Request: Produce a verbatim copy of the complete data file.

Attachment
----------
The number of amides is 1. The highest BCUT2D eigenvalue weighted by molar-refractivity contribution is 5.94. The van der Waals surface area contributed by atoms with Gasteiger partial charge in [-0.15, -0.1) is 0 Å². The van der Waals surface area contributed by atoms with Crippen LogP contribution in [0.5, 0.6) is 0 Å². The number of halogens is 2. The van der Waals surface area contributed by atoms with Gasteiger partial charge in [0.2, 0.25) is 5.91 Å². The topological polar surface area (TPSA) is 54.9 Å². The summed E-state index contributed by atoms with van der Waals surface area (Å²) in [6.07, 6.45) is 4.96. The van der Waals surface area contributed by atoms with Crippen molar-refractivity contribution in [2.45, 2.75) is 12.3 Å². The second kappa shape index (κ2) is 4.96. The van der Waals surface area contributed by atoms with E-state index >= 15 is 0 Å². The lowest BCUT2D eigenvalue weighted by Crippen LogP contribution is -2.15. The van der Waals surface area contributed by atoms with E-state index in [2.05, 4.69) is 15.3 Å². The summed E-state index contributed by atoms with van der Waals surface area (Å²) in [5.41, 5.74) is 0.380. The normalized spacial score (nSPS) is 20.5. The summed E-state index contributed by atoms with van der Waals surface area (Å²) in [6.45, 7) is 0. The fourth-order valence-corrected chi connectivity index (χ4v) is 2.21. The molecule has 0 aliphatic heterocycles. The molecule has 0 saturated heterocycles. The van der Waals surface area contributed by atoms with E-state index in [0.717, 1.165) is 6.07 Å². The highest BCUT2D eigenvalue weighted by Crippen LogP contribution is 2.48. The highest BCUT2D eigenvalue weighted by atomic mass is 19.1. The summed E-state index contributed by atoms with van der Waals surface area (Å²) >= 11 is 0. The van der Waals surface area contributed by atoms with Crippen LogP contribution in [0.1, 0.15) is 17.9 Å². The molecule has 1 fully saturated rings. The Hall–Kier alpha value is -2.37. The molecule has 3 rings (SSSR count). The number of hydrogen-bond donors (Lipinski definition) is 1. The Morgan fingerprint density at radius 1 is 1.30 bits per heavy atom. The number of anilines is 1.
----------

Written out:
The number of amides is 1. The highest BCUT2D eigenvalue weighted by molar-refractivity contribution is 5.94. The van der Waals surface area contributed by atoms with Gasteiger partial charge in [-0.15, -0.1) is 0 Å². The van der Waals surface area contributed by atoms with Crippen LogP contribution in [0.5, 0.6) is 0 Å². The number of halogens is 2. The van der Waals surface area contributed by atoms with Gasteiger partial charge in [0.2, 0.25) is 5.91 Å². The topological polar surface area (TPSA) is 54.9 Å². The summed E-state index contributed by atoms with van der Waals surface area (Å²) in [6.07, 6.45) is 4.96. The van der Waals surface area contributed by atoms with Crippen molar-refractivity contribution in [2.45, 2.75) is 12.3 Å². The second kappa shape index (κ2) is 4.96. The van der Waals surface area contributed by atoms with E-state index >= 15 is 0 Å². The lowest BCUT2D eigenvalue weighted by Crippen LogP contribution is -2.15. The van der Waals surface area contributed by atoms with E-state index in [2.05, 4.69) is 15.3 Å². The summed E-state index contributed by atoms with van der Waals surface area (Å²) in [5.41, 5.74) is 0.380. The normalized spacial score (nSPS) is 20.5. The summed E-state index contributed by atoms with van der Waals surface area (Å²) in [6.45, 7) is 0. The fourth-order valence-corrected chi connectivity index (χ4v) is 2.21. The molecule has 0 aliphatic heterocycles. The molecule has 0 saturated heterocycles. The van der Waals surface area contributed by atoms with E-state index in [0.717, 1.165) is 6.07 Å². The highest BCUT2D eigenvalue weighted by Crippen LogP contribution is 2.48. The highest BCUT2D eigenvalue weighted by atomic mass is 19.1. The summed E-state index contributed by atoms with van der Waals surface area (Å²) >= 11 is 0. The van der Waals surface area contributed by atoms with Crippen LogP contribution in [0.1, 0.15) is 17.9 Å². The molecule has 1 fully saturated rings. The Hall–Kier alpha value is -2.37. The molecule has 3 rings (SSSR count). The number of hydrogen-bond donors (Lipinski definition) is 1. The Morgan fingerprint density at radius 1 is 1.30 bits per heavy atom. The number of anilines is 1.